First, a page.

Predicting the future is a mug’s game. Nobody predicted Google, or youtube. they may have felt the need for the service they provide but nobody saw them coming.
interesting tale: we at the escape pod once had the pleasure of meeting and hanging out with Google’s first salesman, david scacco. he was the guy whose job it was to visit ad agencies back in 1998 and sell advertising agencies on the merits of using google. in 1998! can you imagine a tougher sell? He showed us his foamcore backed presentation boards that he used to use in his original presentation. surely they’re in the google museum by now. they were very funny. stuff like “over 125,000 daily users!” and “search over 2 million web pages!”.
even if he’d presented Google, the idea of google, to me back in 1998, i’m pretty sure i would not have recognized its future potential. so no future predictions from The Escape Pod.
OK, just one. It’s this. 2009 will mark a return to the basics of advertising in a big way. and i don’t just mean in a there’s-a-recession-we-have-to-sell-stuff way. I mean a refocusing on what advertising is supposed to do as opposed to “ooh look there’s a new digital thingy let’s obsess about that for ages”. we see a return to big ideas. big ideas that can effortlessly be incarnated in any medium or platform or whatever. big ideas have, and always had, power. they are infectious and usually elemental. they have intrinsic value. they are WORTH something. they can make a brand. my first boss was the guy who came up with the big ideas that made Perdue Chicken (the best) Volvo (well engineered safety) and Maxell Tapes (worth it) what they were. his ideas (and the ideas of his clients) created a magic. he defined brands. he said he “helped brands realize their destinies”. which i always thought was as neat a definition of advertising as i’ve ever heard.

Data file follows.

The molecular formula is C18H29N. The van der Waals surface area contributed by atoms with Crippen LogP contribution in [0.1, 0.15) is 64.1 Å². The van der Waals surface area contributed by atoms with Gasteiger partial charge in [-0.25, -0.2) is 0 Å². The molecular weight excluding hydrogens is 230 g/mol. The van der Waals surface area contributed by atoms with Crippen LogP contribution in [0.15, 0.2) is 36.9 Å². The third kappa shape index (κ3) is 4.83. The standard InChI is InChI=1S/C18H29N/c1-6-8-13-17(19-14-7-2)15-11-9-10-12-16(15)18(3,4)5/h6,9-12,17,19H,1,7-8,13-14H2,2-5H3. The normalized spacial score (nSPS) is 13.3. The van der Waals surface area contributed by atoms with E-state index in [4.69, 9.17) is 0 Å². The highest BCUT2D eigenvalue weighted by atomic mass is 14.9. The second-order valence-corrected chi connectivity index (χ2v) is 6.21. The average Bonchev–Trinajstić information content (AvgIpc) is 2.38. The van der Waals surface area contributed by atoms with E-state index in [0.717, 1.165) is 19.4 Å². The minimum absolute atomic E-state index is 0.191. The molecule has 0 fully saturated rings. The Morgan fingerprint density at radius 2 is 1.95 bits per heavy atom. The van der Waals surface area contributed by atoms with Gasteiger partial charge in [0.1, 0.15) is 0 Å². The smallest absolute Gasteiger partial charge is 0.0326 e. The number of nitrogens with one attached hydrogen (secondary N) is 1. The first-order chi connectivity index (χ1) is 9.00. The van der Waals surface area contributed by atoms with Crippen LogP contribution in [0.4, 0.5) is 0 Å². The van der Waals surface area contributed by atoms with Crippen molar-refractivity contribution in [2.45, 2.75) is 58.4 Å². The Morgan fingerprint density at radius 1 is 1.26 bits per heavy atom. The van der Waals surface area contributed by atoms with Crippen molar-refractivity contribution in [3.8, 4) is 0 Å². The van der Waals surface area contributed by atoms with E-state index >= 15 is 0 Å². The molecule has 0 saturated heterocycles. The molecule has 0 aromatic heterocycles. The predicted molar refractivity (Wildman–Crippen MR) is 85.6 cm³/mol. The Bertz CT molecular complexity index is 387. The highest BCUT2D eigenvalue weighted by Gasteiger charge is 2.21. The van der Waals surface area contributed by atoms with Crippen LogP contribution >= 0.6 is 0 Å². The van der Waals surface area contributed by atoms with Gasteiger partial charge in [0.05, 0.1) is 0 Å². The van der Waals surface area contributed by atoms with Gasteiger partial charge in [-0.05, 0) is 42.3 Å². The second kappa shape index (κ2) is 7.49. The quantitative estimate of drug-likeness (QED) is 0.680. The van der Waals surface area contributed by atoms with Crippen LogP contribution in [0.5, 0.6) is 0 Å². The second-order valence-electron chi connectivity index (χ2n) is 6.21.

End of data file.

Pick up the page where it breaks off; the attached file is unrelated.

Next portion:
i recently had to buy tires for my minivan and one image kept swirling around in head. the baby sitting on the Michelin tire with the line “Michelin. Because so much is riding on your tires”. That’s what i mean by a big idea. have they even run that ad in the past ten years? didn’t matter. there it was, still haunting my consciousness. still being the decisive factor in the purchase process of a product that everybody feels is important but nobody really has a clue about.
i think at this point we have all digested the idea of the internet and had enough experience of it that we’re not in its thrall anymore. we get it. it has its uses. but it’s not the only tool available to us. so let’s apply big ideas to to it.
have we entered the “post-internet” age?
[update: is it just me or does the baby in the michelin ad look like an irish-american tavern owner?]